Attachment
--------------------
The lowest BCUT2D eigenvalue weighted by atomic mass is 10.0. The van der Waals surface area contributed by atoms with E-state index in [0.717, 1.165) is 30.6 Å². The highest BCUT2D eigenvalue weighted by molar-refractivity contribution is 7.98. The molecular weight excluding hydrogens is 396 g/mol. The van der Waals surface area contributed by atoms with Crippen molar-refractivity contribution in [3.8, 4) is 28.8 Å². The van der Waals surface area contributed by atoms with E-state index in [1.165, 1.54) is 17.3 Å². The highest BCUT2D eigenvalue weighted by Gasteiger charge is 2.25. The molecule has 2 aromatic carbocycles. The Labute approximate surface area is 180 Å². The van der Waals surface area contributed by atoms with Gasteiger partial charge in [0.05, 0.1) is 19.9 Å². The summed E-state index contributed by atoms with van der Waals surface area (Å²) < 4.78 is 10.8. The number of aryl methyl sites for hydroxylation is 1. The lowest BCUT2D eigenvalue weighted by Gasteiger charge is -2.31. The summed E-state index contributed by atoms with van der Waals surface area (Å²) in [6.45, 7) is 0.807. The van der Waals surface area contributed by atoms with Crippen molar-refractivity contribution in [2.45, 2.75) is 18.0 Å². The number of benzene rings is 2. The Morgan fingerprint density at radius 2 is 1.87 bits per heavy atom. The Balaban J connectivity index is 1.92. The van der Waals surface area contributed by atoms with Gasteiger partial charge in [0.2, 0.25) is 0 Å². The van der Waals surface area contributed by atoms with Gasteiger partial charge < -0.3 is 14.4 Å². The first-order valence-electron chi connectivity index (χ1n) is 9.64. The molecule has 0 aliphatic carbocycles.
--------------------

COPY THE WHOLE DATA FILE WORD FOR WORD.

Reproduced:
The lowest BCUT2D eigenvalue weighted by atomic mass is 10.0. The van der Waals surface area contributed by atoms with E-state index in [0.717, 1.165) is 30.6 Å². The highest BCUT2D eigenvalue weighted by molar-refractivity contribution is 7.98. The molecular weight excluding hydrogens is 396 g/mol. The van der Waals surface area contributed by atoms with Crippen molar-refractivity contribution in [3.8, 4) is 28.8 Å². The van der Waals surface area contributed by atoms with E-state index in [1.165, 1.54) is 17.3 Å². The highest BCUT2D eigenvalue weighted by Gasteiger charge is 2.25. The molecule has 2 aromatic carbocycles. The Labute approximate surface area is 180 Å². The van der Waals surface area contributed by atoms with Gasteiger partial charge in [0.05, 0.1) is 19.9 Å². The summed E-state index contributed by atoms with van der Waals surface area (Å²) < 4.78 is 10.8. The number of aryl methyl sites for hydroxylation is 1. The lowest BCUT2D eigenvalue weighted by Gasteiger charge is -2.31. The summed E-state index contributed by atoms with van der Waals surface area (Å²) in [6.45, 7) is 0.807. The van der Waals surface area contributed by atoms with Crippen molar-refractivity contribution in [2.45, 2.75) is 18.0 Å². The number of benzene rings is 2. The Morgan fingerprint density at radius 2 is 1.87 bits per heavy atom. The Balaban J connectivity index is 1.92. The van der Waals surface area contributed by atoms with Gasteiger partial charge in [0.2, 0.25) is 0 Å². The van der Waals surface area contributed by atoms with Gasteiger partial charge < -0.3 is 14.4 Å². The first-order valence-electron chi connectivity index (χ1n) is 9.64. The molecule has 0 aliphatic carbocycles.